Job suffered all possible misfortunes except one: politics.

When they ask me how I manage to write so much, I answer with a pout, change the subject or make some excuse. A little modesty, a little shyness, here and there a bit of astonishment. What I don’t say – so as not to sound arrogant or presumptuous, even if I do – is that I blame myself for writing so little. Because there are days like today, when words seem like one of those anti-demonstrations water jets (one of my dreams is to fly that) and I feel like I’m capable of writing a thousand texts on a thousand subjects.

I don’t know if I’ve already told you here, and if I haven’t, I’ll tell you again: I have a note-taking app in which I throw all the ideas that occur to me throughout the day. There are days when there are many; there are days when they are none. Just as there are ideas that resurrect with just a short reminder and others that, despite the elaborate reminder, remain comatose, waiting for a flash that makes me say “ah, yes, of course, of course.”

Take, for example, the idea that gives the title to this text that you already regret having started reading, but, once you started, go to the end. It’s a note from four months ago – the app tells me. Made at 22h02 on a Thursday morning. And yet, despite all these useless chronological details, I don’t know what it is exactly. I mean, I know that Job suffered every possible misfortune except politics. But I have no idea how to turn this into palatable text for my beautiful, smart, wonderful readers. (Pix key such and such).

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Yeah. There’s no way. I’ll have to get up and go to the library. Which, in this case, consists of a withered cabinet in which a few books autographed by friends who may not even be friends are falling asleep (politics, you know) and the Kindle crammed with interrupted readings. But I think it’s so chic who says they have a library at home… Behold, at the bottom of the cabinet, hidden behind stuffed owls, virgin moleskines and a wooden yo-yo that I didn’t even know I had, I find several books about the same subject: Job.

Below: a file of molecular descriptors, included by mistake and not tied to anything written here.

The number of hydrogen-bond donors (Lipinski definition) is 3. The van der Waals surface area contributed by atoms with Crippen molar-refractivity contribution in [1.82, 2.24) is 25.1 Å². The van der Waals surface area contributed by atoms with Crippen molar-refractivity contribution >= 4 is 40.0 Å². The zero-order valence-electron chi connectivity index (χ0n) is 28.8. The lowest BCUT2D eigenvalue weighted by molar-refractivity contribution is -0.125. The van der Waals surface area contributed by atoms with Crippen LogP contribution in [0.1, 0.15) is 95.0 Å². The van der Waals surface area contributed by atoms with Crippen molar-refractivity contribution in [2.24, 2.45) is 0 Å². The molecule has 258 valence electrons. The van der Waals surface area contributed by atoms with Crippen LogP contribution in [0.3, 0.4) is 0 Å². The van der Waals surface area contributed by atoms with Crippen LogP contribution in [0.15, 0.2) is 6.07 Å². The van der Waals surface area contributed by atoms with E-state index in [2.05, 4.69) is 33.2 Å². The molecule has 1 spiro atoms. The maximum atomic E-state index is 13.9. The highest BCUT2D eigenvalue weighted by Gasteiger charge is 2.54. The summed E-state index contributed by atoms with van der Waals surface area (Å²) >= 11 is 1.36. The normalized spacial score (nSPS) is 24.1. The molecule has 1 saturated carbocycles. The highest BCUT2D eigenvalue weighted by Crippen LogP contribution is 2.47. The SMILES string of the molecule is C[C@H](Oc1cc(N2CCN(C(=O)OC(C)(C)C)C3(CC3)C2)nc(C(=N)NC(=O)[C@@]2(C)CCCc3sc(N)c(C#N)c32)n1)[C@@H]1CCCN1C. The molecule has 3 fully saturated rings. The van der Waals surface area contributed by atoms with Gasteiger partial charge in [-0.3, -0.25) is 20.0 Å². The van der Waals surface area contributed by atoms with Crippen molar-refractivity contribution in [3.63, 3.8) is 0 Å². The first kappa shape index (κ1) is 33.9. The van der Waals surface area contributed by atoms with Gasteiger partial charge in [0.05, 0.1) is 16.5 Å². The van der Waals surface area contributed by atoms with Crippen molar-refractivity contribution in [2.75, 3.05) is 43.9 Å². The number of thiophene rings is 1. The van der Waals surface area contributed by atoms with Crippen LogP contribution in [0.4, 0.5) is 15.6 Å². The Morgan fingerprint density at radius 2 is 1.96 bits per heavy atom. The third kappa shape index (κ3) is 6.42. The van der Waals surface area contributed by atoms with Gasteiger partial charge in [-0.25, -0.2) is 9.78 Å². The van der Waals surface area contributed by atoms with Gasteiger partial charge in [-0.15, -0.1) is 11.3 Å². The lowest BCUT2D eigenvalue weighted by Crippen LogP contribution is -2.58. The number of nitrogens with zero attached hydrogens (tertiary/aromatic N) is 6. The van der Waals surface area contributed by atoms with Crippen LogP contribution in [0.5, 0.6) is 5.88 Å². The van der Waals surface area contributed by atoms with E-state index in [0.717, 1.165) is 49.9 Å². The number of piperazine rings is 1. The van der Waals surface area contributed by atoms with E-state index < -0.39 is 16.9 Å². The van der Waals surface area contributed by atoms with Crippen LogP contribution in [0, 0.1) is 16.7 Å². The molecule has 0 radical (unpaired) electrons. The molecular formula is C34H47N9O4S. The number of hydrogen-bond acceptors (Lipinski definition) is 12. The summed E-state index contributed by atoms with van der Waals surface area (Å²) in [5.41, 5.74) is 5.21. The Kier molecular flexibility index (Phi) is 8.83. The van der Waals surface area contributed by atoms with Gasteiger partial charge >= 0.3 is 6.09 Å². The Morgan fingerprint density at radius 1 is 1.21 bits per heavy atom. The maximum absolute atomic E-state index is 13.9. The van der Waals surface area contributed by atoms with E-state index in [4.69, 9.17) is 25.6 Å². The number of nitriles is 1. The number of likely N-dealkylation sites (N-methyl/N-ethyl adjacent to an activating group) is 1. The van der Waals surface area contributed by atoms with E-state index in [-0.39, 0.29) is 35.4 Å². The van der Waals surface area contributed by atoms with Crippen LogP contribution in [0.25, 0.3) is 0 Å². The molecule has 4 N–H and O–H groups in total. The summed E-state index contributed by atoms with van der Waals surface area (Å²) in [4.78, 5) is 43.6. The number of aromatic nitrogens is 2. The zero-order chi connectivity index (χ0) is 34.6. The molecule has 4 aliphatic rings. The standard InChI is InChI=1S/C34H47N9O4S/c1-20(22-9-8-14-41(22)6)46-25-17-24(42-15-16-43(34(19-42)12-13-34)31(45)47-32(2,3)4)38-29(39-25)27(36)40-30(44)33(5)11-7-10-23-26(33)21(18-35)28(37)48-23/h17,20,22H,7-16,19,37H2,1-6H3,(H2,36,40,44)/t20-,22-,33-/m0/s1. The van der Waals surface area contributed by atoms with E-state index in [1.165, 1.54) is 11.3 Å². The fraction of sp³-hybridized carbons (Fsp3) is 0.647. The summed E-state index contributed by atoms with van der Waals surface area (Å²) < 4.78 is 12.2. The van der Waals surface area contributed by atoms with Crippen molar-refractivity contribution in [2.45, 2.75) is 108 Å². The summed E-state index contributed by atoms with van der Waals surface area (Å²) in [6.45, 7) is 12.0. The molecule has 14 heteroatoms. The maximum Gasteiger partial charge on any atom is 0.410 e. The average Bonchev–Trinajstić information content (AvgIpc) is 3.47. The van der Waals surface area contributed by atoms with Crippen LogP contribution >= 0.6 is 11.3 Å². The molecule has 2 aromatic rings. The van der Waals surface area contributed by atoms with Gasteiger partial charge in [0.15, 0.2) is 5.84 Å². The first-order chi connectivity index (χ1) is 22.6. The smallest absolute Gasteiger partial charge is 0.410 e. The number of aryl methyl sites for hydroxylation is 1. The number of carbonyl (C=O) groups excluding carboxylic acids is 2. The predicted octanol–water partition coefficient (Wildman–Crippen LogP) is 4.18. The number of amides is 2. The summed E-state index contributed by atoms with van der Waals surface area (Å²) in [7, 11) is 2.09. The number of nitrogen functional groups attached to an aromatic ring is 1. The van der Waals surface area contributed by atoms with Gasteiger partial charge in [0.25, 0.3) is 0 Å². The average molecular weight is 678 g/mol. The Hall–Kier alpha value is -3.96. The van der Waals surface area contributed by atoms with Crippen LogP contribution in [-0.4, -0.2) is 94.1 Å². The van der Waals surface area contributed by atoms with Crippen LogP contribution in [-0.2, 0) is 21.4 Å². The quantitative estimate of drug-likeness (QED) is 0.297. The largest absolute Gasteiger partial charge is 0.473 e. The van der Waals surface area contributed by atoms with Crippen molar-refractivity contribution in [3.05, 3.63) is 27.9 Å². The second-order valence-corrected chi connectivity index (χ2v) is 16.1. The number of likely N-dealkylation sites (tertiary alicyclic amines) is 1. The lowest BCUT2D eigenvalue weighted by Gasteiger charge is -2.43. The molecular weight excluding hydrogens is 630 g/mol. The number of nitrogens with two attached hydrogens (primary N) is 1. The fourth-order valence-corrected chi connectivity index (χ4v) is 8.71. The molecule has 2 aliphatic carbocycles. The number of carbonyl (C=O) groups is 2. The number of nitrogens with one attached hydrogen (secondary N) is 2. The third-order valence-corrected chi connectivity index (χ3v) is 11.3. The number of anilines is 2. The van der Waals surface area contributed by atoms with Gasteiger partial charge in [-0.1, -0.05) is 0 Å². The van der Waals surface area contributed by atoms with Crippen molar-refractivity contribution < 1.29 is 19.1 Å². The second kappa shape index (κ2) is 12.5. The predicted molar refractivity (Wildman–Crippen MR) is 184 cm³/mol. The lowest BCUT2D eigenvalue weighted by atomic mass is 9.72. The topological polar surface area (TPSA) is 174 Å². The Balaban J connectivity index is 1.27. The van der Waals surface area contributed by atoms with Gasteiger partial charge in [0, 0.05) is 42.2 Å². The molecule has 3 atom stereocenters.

Well then. I had this phase where I was obsessed with the issue of suffering. I have Jó in Portuguese and Jó in Hebrew (what for?!). I have a novelized Job and a book on Job’s influence on Western literature. I just don’t have Jó in comics because… look at my face, right? I also have books that, although they don’t have Job in the title, are about Job. My favorite is “Why Bad Things Happen to Good People” by Harold Kushner. Thanks for asking. CS Lewis also wrote a book on suffering, they say. But I don’t have this one.

Patience and faith

It was a horrible phase, this one. And I don’t want to talk about her. Better to stick to the idea that became the theme and title of this chronicle: Job suffered all possible misfortunes, except one: politics. You know the story of Job, right? Of the man whose patience and faith are put to the test day after day and such. Well then. At an undetermined moment four months ago, for some reason I thought it was good to point out that Job’s sufferings lack one that bothers us a bit. Whoever guesses which one wins.

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Yes, politics! . There is no record in the biblical book that he was forced to endure what we endure every day. The provocation of naive PT members who think they will not be affected by Lula’s policies for a third term. Rebels without a cause fed on soy milk invading churches in political demonstration. The dehumanizing offenses of the legion of hypocrites signaling virtue on social media. The everyday absurdities of higher courts. The impotence in front of a relative who, no matter how much you explain to him from the atrocities of Holodomor to the economic disaster of Dilma Rousseff, still insists on proudly displaying the badge with the red star.

As I recall the biblical book, in the theological debates that follow the many tragedies and misfortunes faced by Job, friends do not console him with ideas of resentment or envy – ideas communists. Nobody tells Job to vote for the PPB (Party of Biblical Characters) to “go back to eating picanha and having a beer on the weekend”. There is no mention of any minimum income program or threat from the landless. Or would it be sandless? Job does not have to face abortionist militants, nor does he suffer “censorship of the good” when expressing his unshakable faith.

I am not minimizing (not to be confused with mimicking

) the sufferings of Job – which on many nights served me as inspiration and comfort. Nor am I saying that Job’s sufferings were nothing compared to an afternoon of arguments with leftists on social media. I’m just saying what I’m saying: Job suffered every possible misfortune except one: politics. Which leads me to believe that politics may not necessarily be a misfortune. We do it that way.

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